Specialized Bandit

Review: Specialized Bandit

Make your escape from the backpack

The way I carry stuff for short rides has changed drastically over the past five or so years. First, I used a backpack loaded with God-knows-what and too much water. Then I realized I was carrying more than I needed, so I slimmed my inventory down and got away with a bottle on my frame and two stuffed pockets. I briefly experimented with fanny packs after that, and those were pretty good—better organized than a pocket, with more carrying capacity, and the good ones didn’t move around much.

Then SWAT Bibs came along and once again, my packing strategy evolved. The bibs were comfortable, and I could carry pretty much everything I was putting in a fanny pack in their back pockets. Everything was hunky-dory. Kind of. There were times when those pockets were a touch overbooked, and a few instances in which items nearly wound up, as United Airlines would say, “Flying the friendly skies.”

Specialized Bandit
Tire interference may be an issue on smaller full-suspension frames, especially 29ers, because of where the Bandit mounts.

So, I started taping tubes and tire levers to my frame to make room in my bibs. Not a great look.

The Specialized Bandit (yeah, I’m just now introducing the thing this review is about. Oops.) is basically a more elegant version of electrical tape or of those Velcro straps you see holding tubes on every pro enduro racer’s rig. It works with all of Specialized’s Phenom and Henge saddles, except for the S-Works Phenom, since it has that delicate carbon shell. All the rest have two threaded holes on the underside where the Bandit can mount.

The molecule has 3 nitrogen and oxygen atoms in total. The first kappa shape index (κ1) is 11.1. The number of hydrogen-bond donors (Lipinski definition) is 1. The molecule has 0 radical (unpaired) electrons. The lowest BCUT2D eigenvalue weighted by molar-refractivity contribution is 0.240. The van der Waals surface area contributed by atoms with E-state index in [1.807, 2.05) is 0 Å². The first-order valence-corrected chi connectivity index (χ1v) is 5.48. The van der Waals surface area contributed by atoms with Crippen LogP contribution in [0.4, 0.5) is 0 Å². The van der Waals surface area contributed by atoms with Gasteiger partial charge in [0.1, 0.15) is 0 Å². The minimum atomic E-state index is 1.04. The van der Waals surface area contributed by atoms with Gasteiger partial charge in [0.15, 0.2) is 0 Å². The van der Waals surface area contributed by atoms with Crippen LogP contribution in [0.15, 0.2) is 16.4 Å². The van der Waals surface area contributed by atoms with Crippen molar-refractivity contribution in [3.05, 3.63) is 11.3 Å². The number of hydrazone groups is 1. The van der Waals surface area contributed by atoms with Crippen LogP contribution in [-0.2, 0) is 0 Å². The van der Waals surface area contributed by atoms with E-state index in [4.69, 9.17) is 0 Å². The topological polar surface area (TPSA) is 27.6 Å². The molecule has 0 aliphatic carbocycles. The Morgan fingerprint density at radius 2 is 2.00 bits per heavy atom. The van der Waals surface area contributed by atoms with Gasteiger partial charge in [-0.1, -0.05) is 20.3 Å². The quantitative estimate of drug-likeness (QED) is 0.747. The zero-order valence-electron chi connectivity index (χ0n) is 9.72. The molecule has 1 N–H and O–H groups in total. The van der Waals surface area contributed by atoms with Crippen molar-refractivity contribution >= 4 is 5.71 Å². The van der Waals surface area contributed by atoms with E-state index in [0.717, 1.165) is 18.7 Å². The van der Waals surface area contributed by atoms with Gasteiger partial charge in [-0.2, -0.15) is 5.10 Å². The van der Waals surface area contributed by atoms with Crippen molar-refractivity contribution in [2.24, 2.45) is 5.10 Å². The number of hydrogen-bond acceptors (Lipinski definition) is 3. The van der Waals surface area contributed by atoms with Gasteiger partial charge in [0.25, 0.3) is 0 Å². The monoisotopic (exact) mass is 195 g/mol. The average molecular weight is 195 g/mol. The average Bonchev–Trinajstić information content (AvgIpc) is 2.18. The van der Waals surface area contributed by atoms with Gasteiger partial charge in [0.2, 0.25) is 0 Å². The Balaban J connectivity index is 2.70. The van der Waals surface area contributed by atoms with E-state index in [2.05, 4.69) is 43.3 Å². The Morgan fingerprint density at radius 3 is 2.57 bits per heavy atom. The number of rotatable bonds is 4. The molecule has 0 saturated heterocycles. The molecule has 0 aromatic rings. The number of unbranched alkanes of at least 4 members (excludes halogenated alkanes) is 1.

Specialized Bandit
Need to fix a flat? All the ingredients are right under your seat and held in place for when you need them. The loose strap in the middle wraps around the tube to help keep it in place.

I’ve been running a Bandit for nearly a year now, with great success. Nothing has fallen out, and it’s one more place to put cargo that isn’t my back. The Velcro straps are plenty tough, and overall I don’t foresee any durability concerns any time soon, aside from the inner tube strap possibly getting stretched out. But that hasn’t happened yet, and the main strap seems like it can hold the whole thing together on its own, anyways.

Why not just use one of those enduro straps? You should–if you don’t have a compatible seat. But if you do, cough up $25 for a Bandit. It’ll hold a tube, tire lever and CO2 cartridge. There’s even a pocket for a CO2 valve. The advantage over a strap is that everything is held in place independently, so you don’t have to deal with the whole setup loosening and coming off when it’s time to fix a flat. It’s all secure, so you won’t lose your tire lever when you pull the tube out. Or at least, if you do, you’ll only have yourself to blame.

$25 / Specialized.com

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